Health literacy is defined as the ability to read, process, and understand healthcare information in order to make appropriate care decisions. Making health information easy to understand is a vital component of ensuring quality care and making the healthcare system easier to navigate. In honor of Health Literacy Month, the health experts at Envolve, an integrated healthcare solutions company, have explained five commonly misunderstood health terms.
1. Primary Care Provider (PCP) vs. Specialist. A Primary Care Provider (PCP) is considered to be your main healthcare practitioner and can address most of your common health concerns and questions. Your PCP is responsible for comprehensive care on a continual basis. You should see your PCP for wellness check-ups and general health needs. A specialist is a health professional who has completed advanced training in a specific area of care. You may or may not need to see a specialist, depending on your needs. Examples of a specialist include an ear, nose, and throat doctor (ENT) or a cardiologist for treatment regarding the heart. Most often your PCP will refer you to a specialist if needed.
2. Prescription vs. Over-the-Counter (OTC). Prescription medication is prescribed or ordered by a medical practitioner, like a Primary Care Provider, for the use of one individual. These medications are only available for pick up with a valid prescription at a pharmacy. Over-the-Counter (OTC) medications do not require a prescription. They can be purchased from convenience stores, supermarkets, and drug stores to be used when needed and are not unique to an individual, such as regular-strength aspirin. Both prescription and OTC medications may be utilized, recommended, or even prescribed by a PCP, however, prescription medications require the health care practitioner to request the medication on behalf of a patient, called a prescription.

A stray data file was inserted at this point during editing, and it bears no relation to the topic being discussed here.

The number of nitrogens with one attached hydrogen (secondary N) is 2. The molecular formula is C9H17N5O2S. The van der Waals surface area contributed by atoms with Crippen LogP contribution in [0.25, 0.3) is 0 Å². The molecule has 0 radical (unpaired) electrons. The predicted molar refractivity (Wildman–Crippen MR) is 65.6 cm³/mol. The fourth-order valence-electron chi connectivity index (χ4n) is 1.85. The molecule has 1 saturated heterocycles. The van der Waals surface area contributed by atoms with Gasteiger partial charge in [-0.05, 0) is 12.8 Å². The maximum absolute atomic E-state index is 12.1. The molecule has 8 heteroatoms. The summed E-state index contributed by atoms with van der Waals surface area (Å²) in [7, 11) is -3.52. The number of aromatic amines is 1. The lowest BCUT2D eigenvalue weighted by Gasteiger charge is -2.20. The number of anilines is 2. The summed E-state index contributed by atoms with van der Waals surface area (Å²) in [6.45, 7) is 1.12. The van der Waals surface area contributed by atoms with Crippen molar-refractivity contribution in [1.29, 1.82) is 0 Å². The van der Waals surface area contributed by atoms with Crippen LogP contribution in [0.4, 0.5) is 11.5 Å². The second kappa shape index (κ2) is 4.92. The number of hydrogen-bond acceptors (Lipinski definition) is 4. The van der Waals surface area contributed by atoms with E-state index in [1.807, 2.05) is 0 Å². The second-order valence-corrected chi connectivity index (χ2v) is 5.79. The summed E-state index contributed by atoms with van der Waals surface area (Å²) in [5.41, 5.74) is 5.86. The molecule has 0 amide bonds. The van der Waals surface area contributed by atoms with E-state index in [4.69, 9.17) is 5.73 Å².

3. Glaucoma vs. Cataracts. Though both glaucoma and cataracts cause vision loss, they affect the eyes in different ways. Glaucoma is linked to increased pressure inside your eye causing damage to the optic nerve, which connects the eye to the brain. Due to this, glaucoma can lead to permanent vision loss. A cataract is a clouding of the lens in the eye that causes reduced or impaired vision and is often related to aging. Both conditions should be evaluated by an ophthalmologist.
4. Tooth Decay vs. Cavities. Tooth decay is caused by a combination of factors including bacteria in your mouth, sugar in the food you eat, and the formation of plaque, which is a film that coats your teeth and can damage tooth enamel. Tooth decay, if left untreated, can result in the formation of cavities, which are permanent holes in the hard surface of your teeth. Both tooth decay and cavities can be avoided by daily brushing and flossing and regular check-ups with your Dentist in Seattle.
5. Type 1 vs. Type 2 Diabetes. Both Type 1 and Type 2 Diabetes involve insulin, but differ in terms of production, use, and effectiveness. Insulin is a hormone your body produces that allows for blood sugar to be absorbed by cells and used for energy. With Type 1 Diabetes, the pancreas doesn’t make insulin at all causing blood sugar levels to become too high, which can lead to serious, even fatal, health complications. Only about 5-10% of those with Diabetes have Type 1, and these individuals need to take insulin regularly. With Type 2 Diabetes, the pancreas often still produces insulin, but the body’s cells can’t use it properly, causing blood sugar to spike. Type 2 Diabetes is treated with medication, insulin, or a combination of the two. A healthy lifestyle, including diet and exercise is critical for both diabetic classes.
About Envolve, Inc.®
Envolve, Inc.® is a family of health solutions, working together to make healthcare simpler, more effective and more accessible for everyone. As an agent for change in healthcare, Envolve is committed to transforming the health of the community, one person at a time. Visit their website www.envolvehealth.com.
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